Cooking for a crowd

Im have a cooler to cook in, about the 48 can size, and am looking to cook for 60 people. I will be cooking steak. Does anyone know how many steaks I can cook in one cooler and the amour of time? Im cooking medium rare steaks.
I have 2 coolers and 2 Anova cooker so I can spit into 2 batches.
But 30 steaks per cooler seems like too many? And I’m not sure about the cooking time at all. Im going to assume that once the temperature reaches 53F with the steaks in the cooler it will take 2 hours?
Anyone cook for a crowd like this?
Thank you very much for your help!

Where does “53F” come from?

Sorry I ment 139F.

The biggest problem with your cook is that, if you have the water at temperature and drop in 30 steaks, the cold steaks will cool the water down something drastic, and the Anova will struggle to get the water back up to the target temp.

I would probably start out with two coolers and get them up to target temp, or maybe 5 ºC or so above target temp. Have a whole lot of boiling water at the ready. Drop your steaks in and watch the temperature. Compensate for the drop by adding boiling (or near boiling) water to get the temp back up where you want it. Then let the Anovas do their thing. They shouldn’t have any problem maintaining temperature with well-insulated coolers. You’ll just have to help them along the way a bit.


Following up with some more thoughts…

139 ºF is definitely medium. 135 ºF might be a more conservative choice; that’s at the upper end of medium-rare.

If you are going to pull out 60 steaks more or less at once, you had better have a few helping hands ready to deal with cutting the bags open, patting the steaks dry, etc. And you will want a really big grill with a lot of burners for searing. Otherwise, it’ll be a two-hour exercise just to serve up all the steaks…

This could be where pre-searing could be the best option. If the steaks were seared to get that wonderful color prior to being bagged, then afterward, you could just give them a 1 minute sear with some hot butter. Garnish then serve. But you are right, there needs to be some helping hands.

Wade, Michi has identified a few of your challenges.
Have you done anything near this big before? It’s going to be a lot of work.

Keep everything as simple as possible. Use self service, buffet-style, for everything but the steaks. Have two lines for your guests, one on each side of the table(s). Sides come first and you, or someone responsible, serves the meat last, at the end. That’s so you can be sure it’s one steak per guest. Rolls, condiments and cutlery should be on a separate table away from the action. Desserts and beverages go over there too.

Assign one person just to refill the buffet during service.

I think you are expecting too much out of your Anova’s capacity even with insulated vessels. Consider, if you have 30 8-oz, steaks in each batch, that’s a lot of cold meat to bring up to cooking temperature in those 10 gallon coolers and you are going to have to ensure you have good water circulation for even cooking. I would allow extra cooking time in my plan. I would also do 3 batches of about 20 steaks using more equipment. Cook a few extra steaks too, that’s to allow for the ones that get dropped and stepped on.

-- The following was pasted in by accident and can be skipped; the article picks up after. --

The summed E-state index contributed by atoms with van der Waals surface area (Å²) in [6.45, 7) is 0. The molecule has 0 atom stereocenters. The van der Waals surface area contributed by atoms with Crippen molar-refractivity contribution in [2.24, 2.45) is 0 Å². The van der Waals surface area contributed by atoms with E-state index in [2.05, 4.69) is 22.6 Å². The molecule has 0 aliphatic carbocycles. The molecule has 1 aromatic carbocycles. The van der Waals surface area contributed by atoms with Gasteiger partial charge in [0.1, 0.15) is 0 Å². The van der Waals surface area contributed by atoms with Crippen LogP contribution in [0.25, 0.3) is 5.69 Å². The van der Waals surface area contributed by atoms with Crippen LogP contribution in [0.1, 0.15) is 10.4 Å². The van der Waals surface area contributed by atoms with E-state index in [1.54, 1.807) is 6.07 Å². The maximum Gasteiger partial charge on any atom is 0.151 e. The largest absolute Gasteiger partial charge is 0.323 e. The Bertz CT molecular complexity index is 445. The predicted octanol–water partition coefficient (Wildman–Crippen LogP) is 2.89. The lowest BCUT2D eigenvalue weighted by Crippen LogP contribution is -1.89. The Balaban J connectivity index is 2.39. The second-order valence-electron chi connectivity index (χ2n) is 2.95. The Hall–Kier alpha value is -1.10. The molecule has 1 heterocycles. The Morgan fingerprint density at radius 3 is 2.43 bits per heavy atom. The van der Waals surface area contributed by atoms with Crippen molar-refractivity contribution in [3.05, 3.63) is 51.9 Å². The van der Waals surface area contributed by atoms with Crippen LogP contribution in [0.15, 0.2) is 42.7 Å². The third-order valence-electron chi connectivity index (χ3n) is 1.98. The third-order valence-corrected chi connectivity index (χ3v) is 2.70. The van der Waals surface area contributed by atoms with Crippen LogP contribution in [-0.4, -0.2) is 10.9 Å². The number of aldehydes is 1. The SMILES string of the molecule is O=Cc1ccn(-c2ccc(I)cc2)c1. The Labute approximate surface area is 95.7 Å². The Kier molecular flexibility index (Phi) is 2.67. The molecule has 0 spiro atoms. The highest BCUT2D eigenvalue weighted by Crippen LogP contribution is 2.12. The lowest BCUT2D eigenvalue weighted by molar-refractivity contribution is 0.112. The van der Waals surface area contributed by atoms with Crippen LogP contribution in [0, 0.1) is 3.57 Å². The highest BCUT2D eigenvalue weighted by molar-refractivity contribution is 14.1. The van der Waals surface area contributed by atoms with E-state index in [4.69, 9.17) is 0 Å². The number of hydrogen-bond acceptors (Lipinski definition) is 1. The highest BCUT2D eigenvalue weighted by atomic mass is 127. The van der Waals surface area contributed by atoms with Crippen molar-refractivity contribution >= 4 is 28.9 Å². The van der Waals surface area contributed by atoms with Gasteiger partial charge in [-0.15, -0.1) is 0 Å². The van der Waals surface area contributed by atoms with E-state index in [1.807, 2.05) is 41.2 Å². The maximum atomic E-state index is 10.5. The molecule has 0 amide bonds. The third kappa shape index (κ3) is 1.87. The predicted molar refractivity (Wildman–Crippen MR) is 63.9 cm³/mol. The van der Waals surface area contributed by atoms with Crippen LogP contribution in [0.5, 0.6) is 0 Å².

If i were doing this i would rent a 48-inch gas grill and get several trusted helper-cooks to sear and pan those steaks. They will need 18" tongs and large mits so they don’t cook too. Just keep rolling the steaks in pairs across the grill and transfer to the point of service. Keep that grill as far away from the guests as possible to minimize the distraction of expert cooking advice and special orders. (You know there will be some that expect well done.)

Also, what else is on your menu and how much of that is last-minute fare? Everything takes time. Anything cold should be made at least a day in advance.

Plan for everything in detail. Have a big map of what goes where.
And have fun.

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1 minute is a pretty standard post-SV-only searing time anyway, if your heat source is up to the task.

Would it not be better to start with the meat in the cold water? Then that way, there is no temperature drop, and the system heats up as a whole too, meaning that the Anova doesn’t deal with a sudden temperature drop.

Just my thoughts, but I usually do it this way and it seems to work for me.

Having to heat the water from a low temperature is going to put the same workload on the APC regardless of whether it started out that way or if it is suddenly cooled down. However, if you add the meat at the beginning then the water temperature will start out much colder than it would be if you add them to an already heated bath, and so it will take much longer for the APC to bring it up to your target temp.

The steaks would also be adding to the density of the water further slowing the temperature rise curve.

KL, there’s some faulty logic there. The water temperature is what it is and the Anova has to bring the water up to the set point using more energy.

Cooking a few portions isn’t so critical. Wade is already planning to push the APC’s to their limit with the mass of food and water required 60 portions. He should be using commercial equipment for his volume. There’s no advantage to his not starting with the most useable heat possible.

LOL! I know what you mean here @Ember, but the way that sentence reads just tickles my funny bone! :slight_smile: